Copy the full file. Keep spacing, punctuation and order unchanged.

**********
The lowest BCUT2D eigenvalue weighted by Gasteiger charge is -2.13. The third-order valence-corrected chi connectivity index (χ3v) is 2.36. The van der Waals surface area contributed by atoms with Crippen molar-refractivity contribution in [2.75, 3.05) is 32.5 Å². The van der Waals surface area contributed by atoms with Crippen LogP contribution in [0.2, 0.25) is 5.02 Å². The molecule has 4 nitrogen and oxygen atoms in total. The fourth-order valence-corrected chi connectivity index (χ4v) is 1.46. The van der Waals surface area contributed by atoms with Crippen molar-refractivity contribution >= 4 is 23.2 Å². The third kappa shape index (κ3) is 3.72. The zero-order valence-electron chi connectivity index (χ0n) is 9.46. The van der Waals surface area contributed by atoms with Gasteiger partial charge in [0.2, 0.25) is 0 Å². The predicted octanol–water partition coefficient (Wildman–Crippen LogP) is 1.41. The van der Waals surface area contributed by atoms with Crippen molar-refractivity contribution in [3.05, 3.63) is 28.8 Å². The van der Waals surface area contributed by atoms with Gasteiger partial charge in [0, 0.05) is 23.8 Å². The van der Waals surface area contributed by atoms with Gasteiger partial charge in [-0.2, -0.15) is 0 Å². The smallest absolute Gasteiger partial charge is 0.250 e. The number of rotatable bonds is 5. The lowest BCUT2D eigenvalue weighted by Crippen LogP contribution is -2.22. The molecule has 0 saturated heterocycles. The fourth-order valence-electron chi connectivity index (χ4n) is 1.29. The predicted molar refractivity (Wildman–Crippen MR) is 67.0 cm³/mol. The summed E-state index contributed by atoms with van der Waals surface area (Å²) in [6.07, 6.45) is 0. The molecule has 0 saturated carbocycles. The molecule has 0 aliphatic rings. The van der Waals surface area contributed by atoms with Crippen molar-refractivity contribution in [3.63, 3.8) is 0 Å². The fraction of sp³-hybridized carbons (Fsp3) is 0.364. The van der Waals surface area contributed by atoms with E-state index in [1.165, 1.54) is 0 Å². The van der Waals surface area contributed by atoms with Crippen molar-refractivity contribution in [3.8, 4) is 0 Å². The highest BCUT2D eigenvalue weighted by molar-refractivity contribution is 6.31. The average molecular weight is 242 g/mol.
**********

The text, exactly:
The lowest BCUT2D eigenvalue weighted by Gasteiger charge is -2.13. The third-order valence-corrected chi connectivity index (χ3v) is 2.36. The van der Waals surface area contributed by atoms with Crippen molar-refractivity contribution in [2.75, 3.05) is 32.5 Å². The van der Waals surface area contributed by atoms with Crippen LogP contribution in [0.2, 0.25) is 5.02 Å². The molecule has 4 nitrogen and oxygen atoms in total. The fourth-order valence-corrected chi connectivity index (χ4v) is 1.46. The van der Waals surface area contributed by atoms with Crippen molar-refractivity contribution >= 4 is 23.2 Å². The third kappa shape index (κ3) is 3.72. The zero-order valence-electron chi connectivity index (χ0n) is 9.46. The van der Waals surface area contributed by atoms with Gasteiger partial charge in [0.2, 0.25) is 0 Å². The predicted octanol–water partition coefficient (Wildman–Crippen LogP) is 1.41. The van der Waals surface area contributed by atoms with Crippen molar-refractivity contribution in [3.05, 3.63) is 28.8 Å². The van der Waals surface area contributed by atoms with Gasteiger partial charge in [0, 0.05) is 23.8 Å². The van der Waals surface area contributed by atoms with Gasteiger partial charge in [-0.2, -0.15) is 0 Å². The smallest absolute Gasteiger partial charge is 0.250 e. The number of rotatable bonds is 5. The lowest BCUT2D eigenvalue weighted by Crippen LogP contribution is -2.22. The molecule has 0 saturated heterocycles. The fourth-order valence-electron chi connectivity index (χ4n) is 1.29. The predicted molar refractivity (Wildman–Crippen MR) is 67.0 cm³/mol. The summed E-state index contributed by atoms with van der Waals surface area (Å²) in [6.07, 6.45) is 0. The molecule has 0 saturated carbocycles. The molecule has 0 aliphatic rings. The van der Waals surface area contributed by atoms with Crippen molar-refractivity contribution in [3.63, 3.8) is 0 Å². The fraction of sp³-hybridized carbons (Fsp3) is 0.364. The van der Waals surface area contributed by atoms with E-state index in [1.165, 1.54) is 0 Å². The van der Waals surface area contributed by atoms with Crippen molar-refractivity contribution in [3.8, 4) is 0 Å². The highest BCUT2D eigenvalue weighted by molar-refractivity contribution is 6.31. The average molecular weight is 242 g/mol.